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Audit disclosures expose clever tricks manipulating company earnings, raising eyebrows.

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Key Points:

  • A university study suggests that audit disclosures of client-specific quantitative materiality thresholds may encourage companies to manipulate earnings reports.
  • The study examines the relationship between earnings management and auditor materiality threshold disclosures between the U.K. and the U.S.

Auditor disclosures of client-specific quantitative materiality thresholds, which are required in the United Kingdom but not the United States, could be encouraging some businesses to manipulate their earnings reports, according to a university study. The study, which appears in the journal Accounting Horizons, examines the relationship between earnings management and auditor materiality threshold disclosures. The researchers, Patricia Wellmeyer and Morton Pincus of the University of California, Irvine, and Lijie Yao of Beijing Jiaotong University, noted that expanded audit report regulations in the U.K. require auditor disclosures of client-specific quantitative materiality thresholds. The Public Company Accounting Oversight Board decided against requiring this disclosure in the U.S. out of concern that providing clients with visibility into this important audit input could give managers more ability to manipulate earnings without detection.

Using the U.K. environment, the researchers investigated whether clients strategically leverage their auditors’ quantitative materiality thresholds to increase income through undetected earnings management. They examined the association between auditor QMT and client earnings management generally and in client settings where a material qualitative factor in the form of heightened earnings management incentives exists. “If regulatory concerns are warranted, then mandated auditor QMT disclosures may help clients manage earnings in ways their auditors would fail to catch in light of their QMTs,” said the study. “This in turn could lead to more earnings management and more misled investors. Moreover, insights into how auditors respond to clients’ attempts to manage earnings around QMTs in cases of heightened earnings management incentives is important for understanding the potential impact of mandatory auditor QMT disclosures on firm earnings management.”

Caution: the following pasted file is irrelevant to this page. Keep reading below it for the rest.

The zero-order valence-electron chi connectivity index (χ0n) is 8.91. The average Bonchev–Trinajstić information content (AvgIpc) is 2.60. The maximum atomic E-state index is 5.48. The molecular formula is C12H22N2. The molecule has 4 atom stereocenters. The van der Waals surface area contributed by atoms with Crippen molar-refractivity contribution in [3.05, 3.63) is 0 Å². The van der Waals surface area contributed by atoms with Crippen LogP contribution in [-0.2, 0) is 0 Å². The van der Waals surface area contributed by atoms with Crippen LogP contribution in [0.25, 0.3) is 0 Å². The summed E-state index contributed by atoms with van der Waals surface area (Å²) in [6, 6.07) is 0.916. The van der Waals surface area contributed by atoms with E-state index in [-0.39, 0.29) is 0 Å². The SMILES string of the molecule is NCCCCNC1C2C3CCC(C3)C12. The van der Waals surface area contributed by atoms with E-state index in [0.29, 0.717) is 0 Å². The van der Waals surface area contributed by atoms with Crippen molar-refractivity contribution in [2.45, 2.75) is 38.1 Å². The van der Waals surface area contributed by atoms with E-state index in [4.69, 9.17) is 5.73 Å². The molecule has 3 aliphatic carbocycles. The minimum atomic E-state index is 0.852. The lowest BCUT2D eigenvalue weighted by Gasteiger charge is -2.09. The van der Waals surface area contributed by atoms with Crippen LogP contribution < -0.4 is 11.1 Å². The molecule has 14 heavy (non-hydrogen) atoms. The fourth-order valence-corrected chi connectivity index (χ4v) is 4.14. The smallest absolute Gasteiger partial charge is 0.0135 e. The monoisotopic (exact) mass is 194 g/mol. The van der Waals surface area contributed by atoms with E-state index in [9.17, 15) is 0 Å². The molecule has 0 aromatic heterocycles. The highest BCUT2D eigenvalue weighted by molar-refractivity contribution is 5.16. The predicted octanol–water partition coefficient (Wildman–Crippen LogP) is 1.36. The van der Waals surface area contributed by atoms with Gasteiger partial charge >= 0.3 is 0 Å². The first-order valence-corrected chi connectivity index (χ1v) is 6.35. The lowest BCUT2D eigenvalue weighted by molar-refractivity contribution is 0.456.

The professors pointed out that earnings management abuses can often be linked to misuse of the materiality concept. Accounting scandals involving HealthSouth Corporation, Waste Management Inc., and U.K.-based Tesco show how clients can exploit auditors’ reliance on quantitative materiality thresholds to record many small misstatements that collectively enhance reported financial results. “If indeed managers manage earnings with their auditor’s expected or disclosed quantitative thresholds for misstatements in mind, then requiring auditors to disclose their client-specific QMTs better informs clients about what auditors consider material,” said the paper. “This can enable clients to manage earnings without the auditor detecting it.”

Both the PCAOB and the International Auditing and Assurance Standards Board are taking a wait-and-see approach before mandating auditor materiality disclosures, the professors noted, and whether managers use QMT disclosures to manage earnings is an important, relevant question. The IAASB and PCAOB materiality standards require auditors to consider both the qualitative and the quantitative nature of misstatements or omissions in making final materiality determinations. The research suggests auditors should consider qualitative materiality factors and constrain their clients from doing any auditor QMT-based earnings management.


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